Author(s): Constance L. Kirker; Mary Newman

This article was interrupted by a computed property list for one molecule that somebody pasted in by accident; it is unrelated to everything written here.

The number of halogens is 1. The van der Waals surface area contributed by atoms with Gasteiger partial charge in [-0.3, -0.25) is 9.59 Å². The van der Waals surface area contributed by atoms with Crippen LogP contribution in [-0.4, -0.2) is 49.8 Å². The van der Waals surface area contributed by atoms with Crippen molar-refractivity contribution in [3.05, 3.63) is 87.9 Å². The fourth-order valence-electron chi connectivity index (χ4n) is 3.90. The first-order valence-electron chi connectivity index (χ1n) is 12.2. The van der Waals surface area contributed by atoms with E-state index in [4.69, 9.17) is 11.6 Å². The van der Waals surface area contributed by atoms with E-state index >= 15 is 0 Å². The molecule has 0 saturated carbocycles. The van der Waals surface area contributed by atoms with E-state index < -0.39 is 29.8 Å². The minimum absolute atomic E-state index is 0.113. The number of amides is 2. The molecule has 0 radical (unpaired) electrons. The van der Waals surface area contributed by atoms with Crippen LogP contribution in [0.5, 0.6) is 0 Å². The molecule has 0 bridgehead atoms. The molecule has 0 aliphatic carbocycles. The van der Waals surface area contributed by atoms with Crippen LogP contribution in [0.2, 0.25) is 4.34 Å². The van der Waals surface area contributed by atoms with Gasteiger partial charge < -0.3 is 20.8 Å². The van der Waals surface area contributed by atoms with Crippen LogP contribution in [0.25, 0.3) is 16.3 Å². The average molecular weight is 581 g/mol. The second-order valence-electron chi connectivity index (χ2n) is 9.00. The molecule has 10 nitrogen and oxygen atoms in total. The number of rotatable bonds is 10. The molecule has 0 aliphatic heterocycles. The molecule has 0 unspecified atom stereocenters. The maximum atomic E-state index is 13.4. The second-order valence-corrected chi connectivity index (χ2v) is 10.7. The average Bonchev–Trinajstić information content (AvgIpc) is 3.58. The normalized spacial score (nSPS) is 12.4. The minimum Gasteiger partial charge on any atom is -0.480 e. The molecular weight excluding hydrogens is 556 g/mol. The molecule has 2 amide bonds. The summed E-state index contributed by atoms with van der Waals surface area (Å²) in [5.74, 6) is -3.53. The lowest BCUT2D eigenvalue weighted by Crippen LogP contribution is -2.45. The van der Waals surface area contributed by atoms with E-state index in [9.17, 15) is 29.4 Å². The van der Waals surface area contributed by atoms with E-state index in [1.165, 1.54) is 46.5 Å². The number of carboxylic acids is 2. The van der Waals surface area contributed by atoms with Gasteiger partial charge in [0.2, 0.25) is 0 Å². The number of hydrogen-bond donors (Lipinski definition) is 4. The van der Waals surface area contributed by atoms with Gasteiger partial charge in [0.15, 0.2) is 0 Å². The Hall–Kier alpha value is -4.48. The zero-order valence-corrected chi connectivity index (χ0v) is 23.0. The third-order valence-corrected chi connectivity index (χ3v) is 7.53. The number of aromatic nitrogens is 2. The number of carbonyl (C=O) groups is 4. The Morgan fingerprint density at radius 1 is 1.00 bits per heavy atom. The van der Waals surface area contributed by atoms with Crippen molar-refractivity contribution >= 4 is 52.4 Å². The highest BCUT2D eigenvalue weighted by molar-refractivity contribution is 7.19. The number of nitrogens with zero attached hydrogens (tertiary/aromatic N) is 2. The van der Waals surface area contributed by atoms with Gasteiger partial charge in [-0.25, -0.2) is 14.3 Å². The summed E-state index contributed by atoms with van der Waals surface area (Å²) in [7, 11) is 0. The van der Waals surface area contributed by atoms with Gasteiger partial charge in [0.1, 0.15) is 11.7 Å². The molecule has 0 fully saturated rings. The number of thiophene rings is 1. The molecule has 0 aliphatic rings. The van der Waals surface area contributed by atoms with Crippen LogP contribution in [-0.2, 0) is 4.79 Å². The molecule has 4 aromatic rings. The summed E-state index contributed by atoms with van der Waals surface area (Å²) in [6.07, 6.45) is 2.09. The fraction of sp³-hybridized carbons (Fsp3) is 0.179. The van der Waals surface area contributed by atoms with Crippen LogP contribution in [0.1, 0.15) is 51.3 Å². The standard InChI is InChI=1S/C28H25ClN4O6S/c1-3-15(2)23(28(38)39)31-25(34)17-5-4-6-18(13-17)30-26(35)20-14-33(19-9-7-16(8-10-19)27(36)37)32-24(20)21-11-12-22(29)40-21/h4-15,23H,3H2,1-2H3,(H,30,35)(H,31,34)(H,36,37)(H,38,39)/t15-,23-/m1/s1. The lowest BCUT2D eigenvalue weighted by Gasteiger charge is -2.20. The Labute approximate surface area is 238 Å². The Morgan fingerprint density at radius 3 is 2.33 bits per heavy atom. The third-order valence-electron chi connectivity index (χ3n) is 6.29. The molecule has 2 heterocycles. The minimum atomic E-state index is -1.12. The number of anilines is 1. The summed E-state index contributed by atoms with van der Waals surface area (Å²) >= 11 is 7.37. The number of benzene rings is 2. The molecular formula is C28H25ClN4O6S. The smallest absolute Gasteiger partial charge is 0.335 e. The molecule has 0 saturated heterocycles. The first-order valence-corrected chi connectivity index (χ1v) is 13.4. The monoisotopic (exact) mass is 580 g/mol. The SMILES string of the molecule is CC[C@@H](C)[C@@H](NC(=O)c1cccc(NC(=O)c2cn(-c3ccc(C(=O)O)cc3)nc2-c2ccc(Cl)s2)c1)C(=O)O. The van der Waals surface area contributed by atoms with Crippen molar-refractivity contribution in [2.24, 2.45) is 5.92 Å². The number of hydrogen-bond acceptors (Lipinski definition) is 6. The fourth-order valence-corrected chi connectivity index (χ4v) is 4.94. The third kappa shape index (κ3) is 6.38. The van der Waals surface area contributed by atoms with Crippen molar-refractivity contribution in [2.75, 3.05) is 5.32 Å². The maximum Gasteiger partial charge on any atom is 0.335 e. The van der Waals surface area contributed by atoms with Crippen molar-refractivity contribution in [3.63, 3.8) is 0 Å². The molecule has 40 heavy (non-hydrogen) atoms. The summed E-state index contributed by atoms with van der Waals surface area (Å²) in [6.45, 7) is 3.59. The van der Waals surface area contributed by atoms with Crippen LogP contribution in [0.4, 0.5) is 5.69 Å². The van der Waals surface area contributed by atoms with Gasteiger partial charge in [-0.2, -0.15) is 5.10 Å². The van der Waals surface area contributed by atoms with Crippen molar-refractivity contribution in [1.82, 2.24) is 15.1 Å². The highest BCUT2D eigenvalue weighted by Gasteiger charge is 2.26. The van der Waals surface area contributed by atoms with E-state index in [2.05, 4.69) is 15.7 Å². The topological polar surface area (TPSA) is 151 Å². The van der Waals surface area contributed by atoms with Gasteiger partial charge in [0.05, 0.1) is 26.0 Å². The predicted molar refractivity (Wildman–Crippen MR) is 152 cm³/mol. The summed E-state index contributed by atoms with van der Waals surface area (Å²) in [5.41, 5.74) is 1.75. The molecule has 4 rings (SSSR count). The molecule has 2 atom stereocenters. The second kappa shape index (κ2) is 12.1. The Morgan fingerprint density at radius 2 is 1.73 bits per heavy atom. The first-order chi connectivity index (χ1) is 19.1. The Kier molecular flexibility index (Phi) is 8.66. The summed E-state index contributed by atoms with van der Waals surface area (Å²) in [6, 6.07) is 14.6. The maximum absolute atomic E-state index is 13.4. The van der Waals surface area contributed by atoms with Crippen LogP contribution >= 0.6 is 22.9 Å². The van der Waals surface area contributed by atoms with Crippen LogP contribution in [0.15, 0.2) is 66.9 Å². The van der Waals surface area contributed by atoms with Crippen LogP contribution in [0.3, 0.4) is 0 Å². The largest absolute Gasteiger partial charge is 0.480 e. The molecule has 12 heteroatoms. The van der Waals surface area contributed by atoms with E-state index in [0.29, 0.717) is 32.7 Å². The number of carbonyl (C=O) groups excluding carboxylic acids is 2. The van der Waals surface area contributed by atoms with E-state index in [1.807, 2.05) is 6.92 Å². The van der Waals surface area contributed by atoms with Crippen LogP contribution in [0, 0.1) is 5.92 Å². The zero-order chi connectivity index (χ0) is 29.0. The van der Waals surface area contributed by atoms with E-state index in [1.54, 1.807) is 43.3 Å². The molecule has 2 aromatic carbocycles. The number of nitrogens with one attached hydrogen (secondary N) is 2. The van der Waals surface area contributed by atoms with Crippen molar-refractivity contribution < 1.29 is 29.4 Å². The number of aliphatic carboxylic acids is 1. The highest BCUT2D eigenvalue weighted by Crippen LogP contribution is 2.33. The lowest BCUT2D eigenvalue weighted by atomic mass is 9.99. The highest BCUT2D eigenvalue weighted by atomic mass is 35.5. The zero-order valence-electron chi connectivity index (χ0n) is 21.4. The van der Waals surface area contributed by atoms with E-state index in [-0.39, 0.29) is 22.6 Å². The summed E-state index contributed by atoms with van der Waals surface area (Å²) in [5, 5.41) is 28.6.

Ripe, sensuous, irresistible: the cherry tree and its stunning blossoms conjure up many literal, metaphorical, and visceral sensations. We enjoy cherry picking, a cherry on top, and even, on occasion, losing one's cherry. Cherries have been consumed since prehistoric times, reaching great popularity among the ancient Romans. They have come to symbolize such divergent concepts as fertility, innocence, and seductiveness, inspiring Dutch still-life paintings, Freudian theory, contemporary pop artists, and one of the first food emojis. In Japan and other Asian cultures, the short-lived but beautiful cherry blossoms are important elements throughout art and literature. In this intriguing natural and cultural history, Constance L. Kirker and Mary Newman recount the origins, legends, celebrations, production, and health benefits of this beloved tree.